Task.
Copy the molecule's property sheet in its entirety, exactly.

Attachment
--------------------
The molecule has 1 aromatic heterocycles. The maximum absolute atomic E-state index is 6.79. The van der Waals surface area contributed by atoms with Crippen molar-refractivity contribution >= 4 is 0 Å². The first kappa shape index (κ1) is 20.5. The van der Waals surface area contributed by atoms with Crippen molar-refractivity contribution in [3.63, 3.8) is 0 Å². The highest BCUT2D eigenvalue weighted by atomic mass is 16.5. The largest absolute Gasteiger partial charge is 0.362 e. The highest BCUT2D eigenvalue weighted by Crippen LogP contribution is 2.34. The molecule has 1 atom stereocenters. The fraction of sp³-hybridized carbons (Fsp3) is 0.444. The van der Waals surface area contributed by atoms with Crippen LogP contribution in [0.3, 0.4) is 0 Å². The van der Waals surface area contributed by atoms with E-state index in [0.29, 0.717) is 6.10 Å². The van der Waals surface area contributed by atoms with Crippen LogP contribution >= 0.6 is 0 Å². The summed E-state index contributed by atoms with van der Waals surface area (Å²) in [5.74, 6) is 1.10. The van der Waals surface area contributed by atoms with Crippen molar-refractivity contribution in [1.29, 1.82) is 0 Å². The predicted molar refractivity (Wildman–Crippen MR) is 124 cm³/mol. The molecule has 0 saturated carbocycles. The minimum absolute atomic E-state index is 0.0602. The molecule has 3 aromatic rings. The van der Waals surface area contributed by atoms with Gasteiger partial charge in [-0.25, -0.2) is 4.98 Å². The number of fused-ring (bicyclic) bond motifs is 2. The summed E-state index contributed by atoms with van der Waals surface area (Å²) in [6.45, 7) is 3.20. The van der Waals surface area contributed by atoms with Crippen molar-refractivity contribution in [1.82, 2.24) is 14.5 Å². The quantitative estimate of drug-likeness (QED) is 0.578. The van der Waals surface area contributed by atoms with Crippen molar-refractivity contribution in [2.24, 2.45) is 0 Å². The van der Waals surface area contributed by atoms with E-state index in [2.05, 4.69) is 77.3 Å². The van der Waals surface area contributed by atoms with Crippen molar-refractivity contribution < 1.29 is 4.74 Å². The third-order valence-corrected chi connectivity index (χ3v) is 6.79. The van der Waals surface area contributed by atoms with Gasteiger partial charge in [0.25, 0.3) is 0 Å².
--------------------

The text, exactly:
The molecule has 1 aromatic heterocycles. The maximum absolute atomic E-state index is 6.79. The van der Waals surface area contributed by atoms with Crippen molar-refractivity contribution >= 4 is 0 Å². The first kappa shape index (κ1) is 20.5. The van der Waals surface area contributed by atoms with Crippen molar-refractivity contribution in [3.63, 3.8) is 0 Å². The highest BCUT2D eigenvalue weighted by atomic mass is 16.5. The largest absolute Gasteiger partial charge is 0.362 e. The highest BCUT2D eigenvalue weighted by Crippen LogP contribution is 2.34. The molecule has 1 atom stereocenters. The fraction of sp³-hybridized carbons (Fsp3) is 0.444. The van der Waals surface area contributed by atoms with Crippen LogP contribution in [0.3, 0.4) is 0 Å². The van der Waals surface area contributed by atoms with E-state index in [0.29, 0.717) is 6.10 Å². The van der Waals surface area contributed by atoms with Crippen LogP contribution >= 0.6 is 0 Å². The summed E-state index contributed by atoms with van der Waals surface area (Å²) in [5.74, 6) is 1.10. The van der Waals surface area contributed by atoms with Crippen molar-refractivity contribution in [1.29, 1.82) is 0 Å². The predicted molar refractivity (Wildman–Crippen MR) is 124 cm³/mol. The molecule has 0 saturated carbocycles. The minimum absolute atomic E-state index is 0.0602. The molecule has 3 aromatic rings. The van der Waals surface area contributed by atoms with Gasteiger partial charge in [-0.25, -0.2) is 4.98 Å². The number of fused-ring (bicyclic) bond motifs is 2. The summed E-state index contributed by atoms with van der Waals surface area (Å²) in [6.45, 7) is 3.20. The van der Waals surface area contributed by atoms with Crippen molar-refractivity contribution in [1.82, 2.24) is 14.5 Å². The quantitative estimate of drug-likeness (QED) is 0.578. The van der Waals surface area contributed by atoms with Crippen molar-refractivity contribution in [2.24, 2.45) is 0 Å². The van der Waals surface area contributed by atoms with E-state index in [2.05, 4.69) is 77.3 Å². The van der Waals surface area contributed by atoms with Crippen molar-refractivity contribution < 1.29 is 4.74 Å². The third-order valence-corrected chi connectivity index (χ3v) is 6.79. The van der Waals surface area contributed by atoms with Gasteiger partial charge in [0.25, 0.3) is 0 Å².